The final essay for analysis is from The Photography Reader and is The Vertigo of Displacement by David A Bailey and Stuart Hall.
David A Bailey, MBE (1961 - ) is a British Afro-Caribbean curator, photographer, writer and he was Co-Director of the African and Asian Visual Artists Archive at the University of East London. Bailey was awarded a MBE in 2007 for his services to visual arts.
Stuart Hall, FBA (1932 – 2014) was a Jamaican-born cultural theorist and sociologist who lived and worked in the United Kingdom. a professor of sociology at the Open University he was well respected in the world of cultural studies.
The module asks for me to look at the following questions.
1. In one sentence, what is the central argument of this essay
2. The discussion in regard to photography is set within a larger socio-political framework. Do you feel this is justified by the evidence presented.
3. To what extent is the argument limited to Britain in the 1980s, and do you think it would be useful to refer to related movements in other countries.
4. The essay raises the question of eligibility - in this case, whether or not a photographer of black subjects should be black themselves. What are your views on this ? What are the wider implications of this issue?
Society and those who dominated it were predominantly white and the work of black photographers was not widely seen until the 1980s when black photographers due to their skin colour gave a legitimacy to their work.
Yes. The issues of black photographers is one of many similar issues where a particular socio political group are being marginalised. The group that Bailey and Hall refer to though is narrow and I was concerned that the issue they are raising is not unique to black people. They justify their argument by including a small sample of other groups, such as gay and handicapped although their sample is very small.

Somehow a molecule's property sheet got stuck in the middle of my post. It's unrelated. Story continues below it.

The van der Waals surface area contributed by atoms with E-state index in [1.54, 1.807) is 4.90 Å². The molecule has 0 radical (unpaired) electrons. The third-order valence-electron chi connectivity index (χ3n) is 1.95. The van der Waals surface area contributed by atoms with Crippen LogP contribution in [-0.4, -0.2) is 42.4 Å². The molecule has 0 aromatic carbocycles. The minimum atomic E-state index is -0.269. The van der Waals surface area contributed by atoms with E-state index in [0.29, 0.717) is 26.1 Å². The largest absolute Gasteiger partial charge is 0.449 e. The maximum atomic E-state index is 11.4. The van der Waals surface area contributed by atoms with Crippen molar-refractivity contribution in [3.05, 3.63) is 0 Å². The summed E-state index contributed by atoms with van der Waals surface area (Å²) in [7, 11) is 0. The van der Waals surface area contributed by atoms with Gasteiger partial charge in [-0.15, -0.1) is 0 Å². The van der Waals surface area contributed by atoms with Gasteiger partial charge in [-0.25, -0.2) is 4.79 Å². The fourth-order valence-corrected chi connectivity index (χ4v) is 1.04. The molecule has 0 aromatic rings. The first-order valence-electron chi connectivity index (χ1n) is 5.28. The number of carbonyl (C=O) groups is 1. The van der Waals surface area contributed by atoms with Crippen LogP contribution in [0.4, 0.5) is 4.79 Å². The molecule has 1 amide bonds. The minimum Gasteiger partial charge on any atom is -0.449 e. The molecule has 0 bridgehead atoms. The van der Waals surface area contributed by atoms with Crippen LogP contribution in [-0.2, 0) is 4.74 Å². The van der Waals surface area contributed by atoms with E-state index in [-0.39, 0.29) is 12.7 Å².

This essay is short and therefore deliberately confined to a small part of the world. To include movements from other parts of the world would have expanded the argument into other areas of culture. Predominately the treatment of black people in North America and Africa is at odds with the somewhat more liberal thinking in Britain. To widen the argument would be a worthwhile project especially in the light of how the world now merges multicultural groups much better than the 1980s. 35 years is a long time in cultural development.
This is probably the most interesting issue of the essay. The concept that you would photograph differently as a black person is of course a relevant discussion when the genre is documentary and the subject a black related one. It is difficult to imagine a black photographer in the Soweto riots of 1976 making images that promulgated the views of the white people of South Africa. That however is no different than the actions of a white photographer. On a wider issue I am asking myself the question of how does a blind black person, or white person know they are their native colour. On the broader issue of black people photographing black people Bailey and Hall state that it is unlikely that a single photographer cannot capture all aspects of black culture.
The essay was interesting but I found the issues dated. We acknowledge the relevance of the history and how that as recently as 1980s the world was a different place. In contemporary practice we would not be suspicious of the colour of an artist skin making them prejudice. There may be practical issues when working in some neighbourhoods of New York or Delhi where being a non white would achieve better access. This is evident with TV news gathering where foreign correspondents are often chosen for their low profile look.
While annoying to the specialist (whose demands may be extreme) there is good reason to allow photographers to cross the boundaries of their natural comfort zone and work on subjects that they know little of. This editorial control will develop new images and a world seen from a different perspective and broaden our understanding of social and political arenas that we are curious of and maybe frightened of.